As Minister of Defence from 1912 until 1920, James Allen was responsible for the organisation of New Zealand’s military forces during the First World War.
James Allen was born in Adelaide, South Australia, in 1855, and raised in Dunedin for a short while before being educated at boarding schools and Cambridge University in England. In 1877 Allen returned to Dunedin to manage his late father’s substantial commercial interests in the city, where he soon became a well-known resident.
Allen also entered national politics, representing Otago electorates. Never an outstanding orator, he impressed by his solid dependability, intelligence, and practical good sense. He eventually became deputy leader of the Reform Party. When Reform took power in 1912, Allen was given the ministerial portfolios of defence and finance.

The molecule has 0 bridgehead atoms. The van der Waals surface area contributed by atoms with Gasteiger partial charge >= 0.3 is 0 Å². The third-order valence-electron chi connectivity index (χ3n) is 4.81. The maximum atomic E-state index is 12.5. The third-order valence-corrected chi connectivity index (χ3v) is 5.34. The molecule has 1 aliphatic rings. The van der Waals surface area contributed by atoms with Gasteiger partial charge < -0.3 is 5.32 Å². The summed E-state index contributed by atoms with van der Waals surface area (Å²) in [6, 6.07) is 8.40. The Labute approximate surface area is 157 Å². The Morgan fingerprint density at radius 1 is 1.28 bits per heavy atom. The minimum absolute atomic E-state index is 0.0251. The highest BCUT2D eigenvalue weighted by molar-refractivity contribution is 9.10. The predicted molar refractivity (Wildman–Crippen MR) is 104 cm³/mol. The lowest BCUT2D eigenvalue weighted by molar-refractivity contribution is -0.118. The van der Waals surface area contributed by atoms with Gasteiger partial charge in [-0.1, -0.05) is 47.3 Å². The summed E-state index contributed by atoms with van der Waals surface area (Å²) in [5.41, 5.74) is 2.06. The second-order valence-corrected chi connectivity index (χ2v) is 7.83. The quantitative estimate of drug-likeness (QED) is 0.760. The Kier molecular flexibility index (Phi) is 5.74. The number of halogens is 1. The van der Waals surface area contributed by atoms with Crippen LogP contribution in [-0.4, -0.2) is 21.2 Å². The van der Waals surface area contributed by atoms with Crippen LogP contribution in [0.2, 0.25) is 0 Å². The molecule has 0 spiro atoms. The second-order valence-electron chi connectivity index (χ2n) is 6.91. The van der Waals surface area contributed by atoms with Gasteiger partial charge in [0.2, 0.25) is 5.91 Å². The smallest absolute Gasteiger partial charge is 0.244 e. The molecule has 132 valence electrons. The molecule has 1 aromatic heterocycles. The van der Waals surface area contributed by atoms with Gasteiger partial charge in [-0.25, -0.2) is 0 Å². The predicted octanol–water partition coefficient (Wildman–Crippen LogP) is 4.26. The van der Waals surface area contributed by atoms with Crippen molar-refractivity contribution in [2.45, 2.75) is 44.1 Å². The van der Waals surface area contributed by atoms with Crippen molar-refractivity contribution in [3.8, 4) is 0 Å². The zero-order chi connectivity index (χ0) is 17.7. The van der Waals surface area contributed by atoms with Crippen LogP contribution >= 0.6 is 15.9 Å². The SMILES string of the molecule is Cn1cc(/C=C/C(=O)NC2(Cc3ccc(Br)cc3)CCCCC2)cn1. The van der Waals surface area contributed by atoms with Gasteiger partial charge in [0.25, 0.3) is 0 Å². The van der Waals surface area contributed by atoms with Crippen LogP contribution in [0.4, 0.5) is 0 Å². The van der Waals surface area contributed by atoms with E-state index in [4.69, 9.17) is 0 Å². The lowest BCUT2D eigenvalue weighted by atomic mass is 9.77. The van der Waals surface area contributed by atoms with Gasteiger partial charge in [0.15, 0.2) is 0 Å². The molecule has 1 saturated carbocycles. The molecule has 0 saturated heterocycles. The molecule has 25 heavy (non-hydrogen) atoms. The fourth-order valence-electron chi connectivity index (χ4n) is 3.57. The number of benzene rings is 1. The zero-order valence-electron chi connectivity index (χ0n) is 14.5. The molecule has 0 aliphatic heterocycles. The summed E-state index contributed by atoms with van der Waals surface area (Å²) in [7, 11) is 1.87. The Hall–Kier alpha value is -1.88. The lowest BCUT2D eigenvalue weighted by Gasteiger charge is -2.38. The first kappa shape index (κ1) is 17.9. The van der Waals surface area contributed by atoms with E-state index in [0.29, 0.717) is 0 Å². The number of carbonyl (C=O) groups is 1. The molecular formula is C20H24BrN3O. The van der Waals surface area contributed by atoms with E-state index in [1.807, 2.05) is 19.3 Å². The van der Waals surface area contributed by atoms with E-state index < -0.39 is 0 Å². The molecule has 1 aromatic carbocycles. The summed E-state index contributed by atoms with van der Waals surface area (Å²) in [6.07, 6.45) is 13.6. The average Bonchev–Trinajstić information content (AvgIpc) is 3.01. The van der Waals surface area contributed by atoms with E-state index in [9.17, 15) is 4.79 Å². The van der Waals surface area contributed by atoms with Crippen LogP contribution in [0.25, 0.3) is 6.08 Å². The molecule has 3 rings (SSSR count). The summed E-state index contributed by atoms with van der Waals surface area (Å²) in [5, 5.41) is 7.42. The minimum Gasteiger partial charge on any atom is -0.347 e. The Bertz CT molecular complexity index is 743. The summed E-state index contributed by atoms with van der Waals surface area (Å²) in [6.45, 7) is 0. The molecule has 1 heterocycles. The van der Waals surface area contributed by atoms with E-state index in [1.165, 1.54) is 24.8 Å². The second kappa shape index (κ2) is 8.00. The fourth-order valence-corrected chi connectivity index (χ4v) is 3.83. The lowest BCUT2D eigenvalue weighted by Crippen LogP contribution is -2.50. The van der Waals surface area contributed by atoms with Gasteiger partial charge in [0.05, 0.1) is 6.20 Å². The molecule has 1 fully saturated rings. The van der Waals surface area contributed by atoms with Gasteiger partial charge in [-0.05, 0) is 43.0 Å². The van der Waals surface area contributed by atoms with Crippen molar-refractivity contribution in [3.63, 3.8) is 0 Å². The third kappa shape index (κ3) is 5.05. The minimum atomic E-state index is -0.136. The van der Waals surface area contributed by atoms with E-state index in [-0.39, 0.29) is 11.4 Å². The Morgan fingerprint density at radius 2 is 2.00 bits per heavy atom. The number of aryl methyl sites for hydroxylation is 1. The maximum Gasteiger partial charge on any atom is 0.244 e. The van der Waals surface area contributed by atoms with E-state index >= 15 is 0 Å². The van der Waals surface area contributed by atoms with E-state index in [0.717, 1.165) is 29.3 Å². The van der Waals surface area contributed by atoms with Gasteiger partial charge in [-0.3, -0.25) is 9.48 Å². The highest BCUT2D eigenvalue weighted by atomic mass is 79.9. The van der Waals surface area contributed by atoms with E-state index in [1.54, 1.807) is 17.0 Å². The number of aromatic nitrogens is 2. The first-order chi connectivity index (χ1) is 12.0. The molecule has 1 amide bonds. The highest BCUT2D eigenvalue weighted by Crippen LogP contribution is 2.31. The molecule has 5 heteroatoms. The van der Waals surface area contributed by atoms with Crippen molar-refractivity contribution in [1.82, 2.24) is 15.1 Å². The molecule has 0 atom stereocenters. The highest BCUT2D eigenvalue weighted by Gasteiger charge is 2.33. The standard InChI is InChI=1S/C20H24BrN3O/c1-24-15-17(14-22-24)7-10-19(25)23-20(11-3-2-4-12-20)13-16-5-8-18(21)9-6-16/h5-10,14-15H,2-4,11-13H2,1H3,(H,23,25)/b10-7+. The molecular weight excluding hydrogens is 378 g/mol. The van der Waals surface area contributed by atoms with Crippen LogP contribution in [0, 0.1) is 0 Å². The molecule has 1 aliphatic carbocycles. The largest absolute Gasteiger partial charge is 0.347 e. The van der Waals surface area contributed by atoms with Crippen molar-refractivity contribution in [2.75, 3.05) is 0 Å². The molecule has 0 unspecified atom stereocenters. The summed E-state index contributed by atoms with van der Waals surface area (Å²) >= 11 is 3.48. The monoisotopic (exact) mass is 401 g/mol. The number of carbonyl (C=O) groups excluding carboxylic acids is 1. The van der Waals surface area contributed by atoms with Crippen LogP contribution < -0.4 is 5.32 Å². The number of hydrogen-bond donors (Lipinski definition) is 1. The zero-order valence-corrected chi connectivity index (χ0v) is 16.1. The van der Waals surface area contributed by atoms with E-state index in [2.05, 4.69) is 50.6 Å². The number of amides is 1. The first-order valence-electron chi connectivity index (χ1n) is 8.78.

His most notable peacetime achievement was the creation of the New Zealand naval forces in 1913. Following the outbreak of the First World War in August 1914, Allen’s considerable administrative skills were clearly demonstrated as he oversaw the development and maintenance of New Zealand’s war effort. For almost two years between 1916 and 1919, Allen also served as acting prime minister. He was effectively New Zealand’s war leader, and had to deal with a succession of industrial and war-related crises.
Following the war, he was responsible for war pensions and the rehabilitation of repatriated soldiers, and became New Zealand’s first minister of external affairs. In 1920 he became high commissioner in the United Kingdom, and on his return he was appointed to the Legislative Council in 1927.
Adapted by Matthew Tonks from the DNZB biography by Ian McGibbon